Best way to clean mildly corroded battery contacts?

Discussion in '35mm Cameras' started by Deep Thought, Dec 28, 2003.

  1. Deep Thought

    Deep Thought Guest

    Despite my loving care I found recently that one of my flashgun batteries
    had slightly leaked on to its spring contact (blue crystalline type
    deposit)... I gently used the point of a knife to scrape this residue off
    but the surface is still not ideal and have experienced the odd power supply
    problem when switching on the flash unit (i.e. not powering up)... what is
    the best way to deal with this, bearing in mind the spring is fairly
    inaccessible as it is within the battery compartment as opposed to being
    part of the battery compartment lid??
     
    Deep Thought, Dec 28, 2003
    #1
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  2. Deep Thought

    Steve Kramer Guest

    I may be off base here, but I've always used Arm & Hammer Baking Soda
    mixed with water to clean the corrosion off the battery terminals in my
    cars. Perhaps using the same mix on a Q-Tip would work for you. Just
    don't fill the battery compartment with the fluid. And find a second
    source to corroborate this idea before you try it!

    Steve Kramer
    Chiang Mai, Thailand
    http://www.photoenvisions.com
     
    Steve Kramer, Dec 28, 2003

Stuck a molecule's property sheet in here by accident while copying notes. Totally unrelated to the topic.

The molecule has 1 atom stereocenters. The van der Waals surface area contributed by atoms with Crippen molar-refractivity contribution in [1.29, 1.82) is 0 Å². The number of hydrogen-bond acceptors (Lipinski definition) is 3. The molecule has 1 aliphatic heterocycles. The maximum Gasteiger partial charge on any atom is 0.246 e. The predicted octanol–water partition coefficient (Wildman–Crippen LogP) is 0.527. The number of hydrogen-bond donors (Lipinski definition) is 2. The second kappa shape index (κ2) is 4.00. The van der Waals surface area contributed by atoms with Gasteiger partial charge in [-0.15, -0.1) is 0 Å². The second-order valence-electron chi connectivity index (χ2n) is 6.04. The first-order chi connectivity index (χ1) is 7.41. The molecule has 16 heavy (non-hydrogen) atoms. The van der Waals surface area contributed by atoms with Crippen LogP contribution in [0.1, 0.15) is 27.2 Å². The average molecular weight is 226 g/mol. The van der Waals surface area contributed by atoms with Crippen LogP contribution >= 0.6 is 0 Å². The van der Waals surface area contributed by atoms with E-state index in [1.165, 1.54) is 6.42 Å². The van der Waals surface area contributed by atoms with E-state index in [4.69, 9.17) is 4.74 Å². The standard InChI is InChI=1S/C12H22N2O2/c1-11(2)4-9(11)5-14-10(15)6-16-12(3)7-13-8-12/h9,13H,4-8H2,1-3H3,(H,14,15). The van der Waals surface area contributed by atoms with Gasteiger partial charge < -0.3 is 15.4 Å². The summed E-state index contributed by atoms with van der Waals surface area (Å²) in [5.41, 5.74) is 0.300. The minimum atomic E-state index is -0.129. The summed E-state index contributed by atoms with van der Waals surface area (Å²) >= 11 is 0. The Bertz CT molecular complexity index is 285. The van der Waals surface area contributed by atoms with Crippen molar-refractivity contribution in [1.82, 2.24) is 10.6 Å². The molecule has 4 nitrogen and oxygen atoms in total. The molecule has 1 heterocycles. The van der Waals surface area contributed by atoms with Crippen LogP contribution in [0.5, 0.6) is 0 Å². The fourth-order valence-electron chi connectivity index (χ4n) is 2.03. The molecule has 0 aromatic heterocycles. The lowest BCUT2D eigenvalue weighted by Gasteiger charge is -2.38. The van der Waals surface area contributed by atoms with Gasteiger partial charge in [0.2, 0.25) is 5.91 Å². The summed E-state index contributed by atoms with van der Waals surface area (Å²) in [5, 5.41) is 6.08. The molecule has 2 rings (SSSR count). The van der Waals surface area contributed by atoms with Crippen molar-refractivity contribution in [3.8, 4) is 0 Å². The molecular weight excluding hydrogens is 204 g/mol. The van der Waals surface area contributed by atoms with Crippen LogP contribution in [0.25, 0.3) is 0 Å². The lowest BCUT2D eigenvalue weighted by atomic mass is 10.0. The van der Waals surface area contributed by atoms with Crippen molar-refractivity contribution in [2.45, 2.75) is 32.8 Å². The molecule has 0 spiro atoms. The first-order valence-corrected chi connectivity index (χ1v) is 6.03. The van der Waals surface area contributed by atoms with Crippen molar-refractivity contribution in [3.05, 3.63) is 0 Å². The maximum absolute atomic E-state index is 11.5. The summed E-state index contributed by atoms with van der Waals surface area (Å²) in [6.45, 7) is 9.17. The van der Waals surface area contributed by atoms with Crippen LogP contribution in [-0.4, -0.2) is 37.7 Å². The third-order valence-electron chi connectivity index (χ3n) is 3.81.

#2
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  3. Deep Thought

    Jean Guest

    | Despite my loving care I found recently that one of my flashgun batteries
    | had slightly leaked on to its spring contact (blue crystalline type
    | deposit)... I gently used the point of a knife to scrape this residue off
    | but the surface is still not ideal and have experienced the odd power
    supply
    | problem when switching on the flash unit (i.e. not powering up)... what
    is
    | the best way to deal with this, bearing in mind the spring is fairly
    | inaccessible as it is within the battery compartment as opposed to being
    | part of the battery compartment lid??
    |
    | --
    | -----------------------
    | Deep Thought
    | -----------------------
    |
    |


    Rub the contacts gently with a pencil erasure.

    Jean
     
    Jean, Dec 28, 2003
    #3
  4. Deep Thought

    JBee Guest

    I've used an ink eraser in the past, they are rougher texture than normal
    pencil erasers. Just make sure the "bits" don't fall inside.

    HTH,

    JB
     
    JBee, Dec 28, 2003
    #4
  5. One technique I have used successfully is a contact cleaner "pen" made of
    glass fibre strands. They are widely used in the electronics industry for
    cleaning printed circuit contacts and other metal surfaces. They are
    obtainable from Maplin in the UK but a good electronics hobby shop /
    supplier should be able to supply.

    Bill Harrison
     
    Bill Harrison, Dec 28, 2003
    #5
  6. Deep Thought

    Bandicoot Guest

    I second that. You may also get them from a graphic arts supplier, since
    they are sometimes used for erasing ink on drafting film.